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Re: Short Term Investing

I park my cash in Vangaurd Tax-Exempt Money Market fund for now.
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Re: Short Term Investing
Old 03-02-2006, 10:05 AM   #6
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Re: Short Term Investing

Thanks, everybody. I'll spend some time investigating all these options tonight. It's good to have a list. :-) I also just stumbled upon bankrate.com which seems an excellent resource for this.

Tim
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Re: Short Term Investing
Old 03-02-2006, 10:11 AM   #7
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Re: Short Term Investing

Here's nother goody for you: http://www.imoneynet.com/retailPrimeMMF.htm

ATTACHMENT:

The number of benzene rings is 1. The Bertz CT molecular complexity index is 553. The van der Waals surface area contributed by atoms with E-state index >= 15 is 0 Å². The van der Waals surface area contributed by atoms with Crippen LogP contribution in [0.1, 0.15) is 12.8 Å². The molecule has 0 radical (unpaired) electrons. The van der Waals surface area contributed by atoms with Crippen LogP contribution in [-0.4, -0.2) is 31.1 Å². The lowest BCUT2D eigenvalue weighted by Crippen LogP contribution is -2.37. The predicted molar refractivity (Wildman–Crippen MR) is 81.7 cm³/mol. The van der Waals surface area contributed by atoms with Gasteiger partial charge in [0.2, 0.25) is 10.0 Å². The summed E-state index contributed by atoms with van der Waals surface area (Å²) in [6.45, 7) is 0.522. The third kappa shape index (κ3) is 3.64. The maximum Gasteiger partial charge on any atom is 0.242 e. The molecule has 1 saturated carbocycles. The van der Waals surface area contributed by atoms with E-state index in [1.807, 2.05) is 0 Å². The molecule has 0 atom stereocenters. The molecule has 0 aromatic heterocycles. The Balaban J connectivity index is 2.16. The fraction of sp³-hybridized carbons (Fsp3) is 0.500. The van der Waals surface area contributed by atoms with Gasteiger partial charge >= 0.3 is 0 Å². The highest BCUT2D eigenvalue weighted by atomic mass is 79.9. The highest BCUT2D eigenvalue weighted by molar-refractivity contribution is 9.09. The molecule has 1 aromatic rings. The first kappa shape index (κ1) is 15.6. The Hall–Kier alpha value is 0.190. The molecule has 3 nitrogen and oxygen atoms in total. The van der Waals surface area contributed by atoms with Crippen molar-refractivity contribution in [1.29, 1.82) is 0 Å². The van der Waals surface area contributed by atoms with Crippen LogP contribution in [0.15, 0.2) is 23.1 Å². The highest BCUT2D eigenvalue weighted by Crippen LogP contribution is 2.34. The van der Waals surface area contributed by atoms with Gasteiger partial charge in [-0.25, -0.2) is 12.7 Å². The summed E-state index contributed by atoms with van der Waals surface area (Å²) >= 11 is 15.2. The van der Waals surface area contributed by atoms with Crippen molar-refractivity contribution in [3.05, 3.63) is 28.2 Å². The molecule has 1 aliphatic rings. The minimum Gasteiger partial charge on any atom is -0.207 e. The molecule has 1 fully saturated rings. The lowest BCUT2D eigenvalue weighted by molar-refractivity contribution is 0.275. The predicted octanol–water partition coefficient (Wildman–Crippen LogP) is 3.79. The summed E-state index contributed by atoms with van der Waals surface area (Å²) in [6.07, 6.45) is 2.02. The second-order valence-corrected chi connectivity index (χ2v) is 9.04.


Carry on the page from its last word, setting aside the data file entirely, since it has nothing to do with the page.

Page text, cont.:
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Re: Short Term Investing
Old 03-02-2006, 02:32 PM   #8
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Re: Short Term Investing

My credit union is paying 4.85% apy for a cd, min. invest. is $500,, term of 90 days to 5 months.
If you have access to a credit union, check them out.
To find best cd rates, try bankrate.com
you should be able to get anywhere from 4.8% to 5% for 3 months to 2 years,
and it's much safer than bonds funds, that will continue to be terrible as long as interest rates are going up.

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Re: Short Term Investing
Old 03-02-2006, 03:19 PM   #9
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Re: Short Term Investing

http://www.fatwallet.com/c/52/
is the fawallet finance forum site which has an updating threat on cd rates and another on mm rates, both on the first page of topics
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Re: Short Term Investing
Old 03-02-2006, 10:18 PM   #10
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Re: Short Term Investing